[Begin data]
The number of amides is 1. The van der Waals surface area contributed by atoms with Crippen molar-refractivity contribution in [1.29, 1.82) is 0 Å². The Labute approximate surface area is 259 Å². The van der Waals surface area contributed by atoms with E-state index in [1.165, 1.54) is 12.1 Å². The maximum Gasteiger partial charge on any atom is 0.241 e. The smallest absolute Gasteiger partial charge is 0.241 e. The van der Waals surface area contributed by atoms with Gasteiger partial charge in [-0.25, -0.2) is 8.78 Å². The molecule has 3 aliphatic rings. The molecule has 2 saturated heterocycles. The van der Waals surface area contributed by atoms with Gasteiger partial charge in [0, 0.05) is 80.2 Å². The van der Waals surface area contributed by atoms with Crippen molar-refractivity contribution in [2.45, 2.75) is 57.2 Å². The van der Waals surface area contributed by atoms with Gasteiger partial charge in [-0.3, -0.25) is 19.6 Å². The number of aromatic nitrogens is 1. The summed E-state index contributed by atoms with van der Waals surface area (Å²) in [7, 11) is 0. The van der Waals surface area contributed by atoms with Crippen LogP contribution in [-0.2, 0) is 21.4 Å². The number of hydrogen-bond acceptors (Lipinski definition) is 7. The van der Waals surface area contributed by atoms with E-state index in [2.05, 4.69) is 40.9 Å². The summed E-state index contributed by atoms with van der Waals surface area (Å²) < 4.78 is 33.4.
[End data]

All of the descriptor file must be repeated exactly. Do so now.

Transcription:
The number of amides is 1. The van der Waals surface area contributed by atoms with Crippen molar-refractivity contribution in [1.29, 1.82) is 0 Å². The Labute approximate surface area is 259 Å². The van der Waals surface area contributed by atoms with E-state index in [1.165, 1.54) is 12.1 Å². The maximum Gasteiger partial charge on any atom is 0.241 e. The smallest absolute Gasteiger partial charge is 0.241 e. The van der Waals surface area contributed by atoms with Gasteiger partial charge in [-0.25, -0.2) is 8.78 Å². The molecule has 3 aliphatic rings. The molecule has 2 saturated heterocycles. The van der Waals surface area contributed by atoms with Gasteiger partial charge in [0, 0.05) is 80.2 Å². The van der Waals surface area contributed by atoms with Crippen molar-refractivity contribution in [2.45, 2.75) is 57.2 Å². The van der Waals surface area contributed by atoms with Gasteiger partial charge in [-0.3, -0.25) is 19.6 Å². The number of aromatic nitrogens is 1. The summed E-state index contributed by atoms with van der Waals surface area (Å²) in [7, 11) is 0. The van der Waals surface area contributed by atoms with Crippen LogP contribution in [-0.2, 0) is 21.4 Å². The number of hydrogen-bond acceptors (Lipinski definition) is 7. The van der Waals surface area contributed by atoms with E-state index in [2.05, 4.69) is 40.9 Å². The summed E-state index contributed by atoms with van der Waals surface area (Å²) < 4.78 is 33.4.